Introducing ... The Pilger Man

Who can make your blood boil
With all his commie lies?
Who invents more crazy theories
Than all the other lefty guys?
The Pilger Man!
Yes, the Pilger Man can!

John Pilger tried all his old moves last week in the London's Daily Mirror, dancing to a familiar anti-American theme. These days, however, the 62-year-old isn't reaching anyone beyond his front row of adoring fans. Soviet-era shuffles don't play well to a techno audience. Online reviews were damning.

America has only lately been exposed to Pilger, at least in a big way. It must be difficult for Pilger newbies to imagine, given how psycho-lefty he nowadays appears, but not so long ago Pilger was widely respected. He certainly was in his home country; no '80s Australian university student's bookshelf was complete without at least one of his earnest tracts. Pilger's Secret Country and Heroes were mandatory, like copies of Tapestry in a secondhand record store. Other staples of the student shelves were Sally Morgan’s My Place and – weirdly – Linda Goodman’s Love Signs.

Some of the people then reading Pilger have since become senior journalists, which explains a lot about the Australian press. I never paid much attention to to the sonorous mope until I found myself trapped in a room full of concerned young adults in 1988, watching a much-anticipated (by some) Pilger documentary.

Australia celebrated its bicentenary that year. The Australian Broadcasting Corporation thought it best to mark the occasion by hauling Pilger back from the UK, where he'd been quietly festering for a few decades, and paying him to smear his homeland as a godawful racist disgrace.

The Pilger Man fakes
And exaggerates
Every fact that he uncovers
Did you know the US kills grandmothers?
And that Pinochet and Bush were lovers?

The ABC got what it wanted. Pilger's documentary, packed with hyperbolic "revelations", provoked gasp after shocked gasp from the concerned young adult viewers. Then this happened:

Big John was shown skulking before a sign warning of radioactivity in the South Australian desert, where nuclear testing had been conducted some many years prior. "The warnings are in English, French, German, Indonesian and Italian," Pilger said (I'm paraphrasing). "But there is no warning in the Aboriginal language."

My friends were appalled. This was clear evidence that the authorities didn't care if Aborigines wandered into a radioactive deathzone.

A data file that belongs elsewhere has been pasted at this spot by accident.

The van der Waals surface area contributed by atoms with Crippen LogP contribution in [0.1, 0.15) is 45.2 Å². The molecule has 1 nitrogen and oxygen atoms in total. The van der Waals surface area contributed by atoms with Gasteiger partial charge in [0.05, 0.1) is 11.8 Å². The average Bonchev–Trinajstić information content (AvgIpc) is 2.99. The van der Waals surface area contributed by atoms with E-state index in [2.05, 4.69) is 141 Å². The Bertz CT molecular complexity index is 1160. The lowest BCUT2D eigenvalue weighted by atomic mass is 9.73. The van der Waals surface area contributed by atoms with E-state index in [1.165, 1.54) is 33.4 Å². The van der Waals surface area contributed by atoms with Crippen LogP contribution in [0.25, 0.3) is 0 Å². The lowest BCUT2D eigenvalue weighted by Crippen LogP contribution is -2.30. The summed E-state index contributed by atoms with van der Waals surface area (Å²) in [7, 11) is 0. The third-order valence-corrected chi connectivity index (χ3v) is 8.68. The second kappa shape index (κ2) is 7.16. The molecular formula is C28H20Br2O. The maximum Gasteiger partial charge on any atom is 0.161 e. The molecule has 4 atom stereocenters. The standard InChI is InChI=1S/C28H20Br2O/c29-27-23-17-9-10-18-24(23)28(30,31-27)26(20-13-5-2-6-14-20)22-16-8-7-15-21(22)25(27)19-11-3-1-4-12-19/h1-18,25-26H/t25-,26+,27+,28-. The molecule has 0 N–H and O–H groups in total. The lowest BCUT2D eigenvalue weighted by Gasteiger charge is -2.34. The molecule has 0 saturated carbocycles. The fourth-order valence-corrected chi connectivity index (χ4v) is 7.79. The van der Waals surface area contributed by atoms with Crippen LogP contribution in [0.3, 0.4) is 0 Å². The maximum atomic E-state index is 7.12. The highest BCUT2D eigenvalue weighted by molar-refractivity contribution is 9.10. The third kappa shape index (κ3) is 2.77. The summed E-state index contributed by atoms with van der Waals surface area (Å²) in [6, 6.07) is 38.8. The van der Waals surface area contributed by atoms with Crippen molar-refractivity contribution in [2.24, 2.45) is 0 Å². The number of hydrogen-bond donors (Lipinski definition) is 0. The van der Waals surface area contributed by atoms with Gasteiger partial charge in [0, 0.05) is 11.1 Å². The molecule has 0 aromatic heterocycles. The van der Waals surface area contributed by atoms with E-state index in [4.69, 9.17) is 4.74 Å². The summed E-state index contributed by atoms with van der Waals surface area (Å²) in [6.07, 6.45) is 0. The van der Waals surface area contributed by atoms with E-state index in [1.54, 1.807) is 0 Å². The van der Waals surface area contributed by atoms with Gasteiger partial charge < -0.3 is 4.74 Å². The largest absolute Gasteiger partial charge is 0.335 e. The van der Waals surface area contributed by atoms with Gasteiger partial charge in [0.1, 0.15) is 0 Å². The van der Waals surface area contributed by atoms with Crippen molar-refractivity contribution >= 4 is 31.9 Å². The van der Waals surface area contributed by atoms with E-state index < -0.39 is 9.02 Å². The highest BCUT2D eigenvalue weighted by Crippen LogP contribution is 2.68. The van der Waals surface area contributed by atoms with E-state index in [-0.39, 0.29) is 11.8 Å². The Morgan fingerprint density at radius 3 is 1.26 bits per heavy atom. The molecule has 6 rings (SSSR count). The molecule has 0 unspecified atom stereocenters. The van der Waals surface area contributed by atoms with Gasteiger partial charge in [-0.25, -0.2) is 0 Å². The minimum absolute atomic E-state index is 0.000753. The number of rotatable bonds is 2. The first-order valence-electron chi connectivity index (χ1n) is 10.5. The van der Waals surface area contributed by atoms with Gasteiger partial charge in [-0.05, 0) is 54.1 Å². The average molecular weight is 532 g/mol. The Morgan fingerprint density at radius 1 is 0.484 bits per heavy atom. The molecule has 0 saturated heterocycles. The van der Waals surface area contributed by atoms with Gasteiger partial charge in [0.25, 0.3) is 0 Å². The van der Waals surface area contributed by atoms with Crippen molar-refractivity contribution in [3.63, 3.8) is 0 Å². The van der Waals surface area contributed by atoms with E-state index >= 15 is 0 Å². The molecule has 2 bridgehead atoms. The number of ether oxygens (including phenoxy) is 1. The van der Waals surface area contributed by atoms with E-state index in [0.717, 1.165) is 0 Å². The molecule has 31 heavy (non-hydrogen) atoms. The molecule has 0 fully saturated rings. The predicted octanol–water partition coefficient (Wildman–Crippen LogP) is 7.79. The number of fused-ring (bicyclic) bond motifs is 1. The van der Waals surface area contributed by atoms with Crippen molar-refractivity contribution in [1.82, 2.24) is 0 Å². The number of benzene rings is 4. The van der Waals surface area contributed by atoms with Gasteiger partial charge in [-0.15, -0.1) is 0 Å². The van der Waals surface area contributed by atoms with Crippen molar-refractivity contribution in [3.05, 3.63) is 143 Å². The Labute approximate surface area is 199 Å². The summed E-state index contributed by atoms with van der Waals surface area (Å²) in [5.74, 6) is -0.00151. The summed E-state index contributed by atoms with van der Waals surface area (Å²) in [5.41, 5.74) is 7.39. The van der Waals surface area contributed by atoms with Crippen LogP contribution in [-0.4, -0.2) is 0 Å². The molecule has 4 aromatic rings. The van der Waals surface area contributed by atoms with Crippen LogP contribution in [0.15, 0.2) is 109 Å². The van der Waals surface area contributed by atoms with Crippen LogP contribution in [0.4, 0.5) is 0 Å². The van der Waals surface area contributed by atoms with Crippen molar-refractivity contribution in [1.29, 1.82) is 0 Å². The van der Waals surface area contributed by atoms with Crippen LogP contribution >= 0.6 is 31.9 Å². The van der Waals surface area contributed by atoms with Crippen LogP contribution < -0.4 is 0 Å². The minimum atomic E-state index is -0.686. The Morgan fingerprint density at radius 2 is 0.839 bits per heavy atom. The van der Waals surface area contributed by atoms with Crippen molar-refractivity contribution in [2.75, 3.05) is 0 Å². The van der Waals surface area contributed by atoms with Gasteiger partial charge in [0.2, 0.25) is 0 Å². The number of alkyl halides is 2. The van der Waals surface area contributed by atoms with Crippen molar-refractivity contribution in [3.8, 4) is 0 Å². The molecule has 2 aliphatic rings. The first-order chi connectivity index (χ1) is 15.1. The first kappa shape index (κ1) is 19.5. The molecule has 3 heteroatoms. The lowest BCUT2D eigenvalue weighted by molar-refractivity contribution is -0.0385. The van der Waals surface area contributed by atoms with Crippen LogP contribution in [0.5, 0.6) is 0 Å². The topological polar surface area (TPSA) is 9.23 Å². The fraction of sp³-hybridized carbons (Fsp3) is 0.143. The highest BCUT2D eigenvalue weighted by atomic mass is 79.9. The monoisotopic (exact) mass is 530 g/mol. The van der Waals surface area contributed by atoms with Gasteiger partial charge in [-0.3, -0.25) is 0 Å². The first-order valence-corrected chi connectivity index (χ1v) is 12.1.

But there is no such thing as "the Aboriginal language." Pilger's research hadn't uncovered a fact known to every Aboriginal scholar in the country. Not only is there no written form – except for a few examples, among tribes far from the area being discussed, of what might be called "illustrated communication" – the spoken varieties of Aboriginal language number in their thousands.

I mentioned this research error at the time, which turned out to be the wrong thing to do. People yelled. There were ugly words. None of them as ugly as Pilger's, of course, which amounted to a grave accusation without evidence, but there you are.

He's still as ugly. Take these paragraphs, from his latest Mirror article:

"The day the Wall Street stockmarket opened after the destruction of the Twin Towers, the few companies showing increased value were the giant military contractors Alliant Tech Systems, Northrop Gruman, Raytheon (a contributor to New Labour) and Lockheed Martin.

"As the US military's biggest supplier, Lockheed Martin's share value rose by a staggering 30 per cent."

Pilger is a frightening hypocrite. The very same events that have driven up Lockheed Martin's share value have also returned Pilger to the Daily Mirror’s front pages. Since September 11, Pilger’s earnings – from the Mirror, articles republished in other markets, and from his website, where you can buy his anti-capitalist books with your Visa card – have probably increased by more than 30 per cent.

Looking back at the '80s and student bookshelves, Linda Goodman's astrology guide was by far the more worthwhile text. Pilger's star sign, by the way, is the Arse.

Who can take a conflict
Dip it in deceit
Separate the logic
And predict the West's defeat?
The Pilger Man!
The Pilger Man can
'Cause he mixes it with fear and makes the good sound bad

Tim Blair is an Australia-based journalist who first encountered the horror of environmentalism as a grade school student, when a bearded teacher told him that all the fossil fuel in the world was about to vanish and everybody would soon be driving electric cars. Born in 1965, he has been a senior editor at Time magazine, a columnist at Sydney's Daily Telegraph, and the editor of Sports Illustrated's Australian edition. He currently writes for various Australian newspapers and magazines, publishes and has owned dozens of cars and motorcycles -- none of them electric.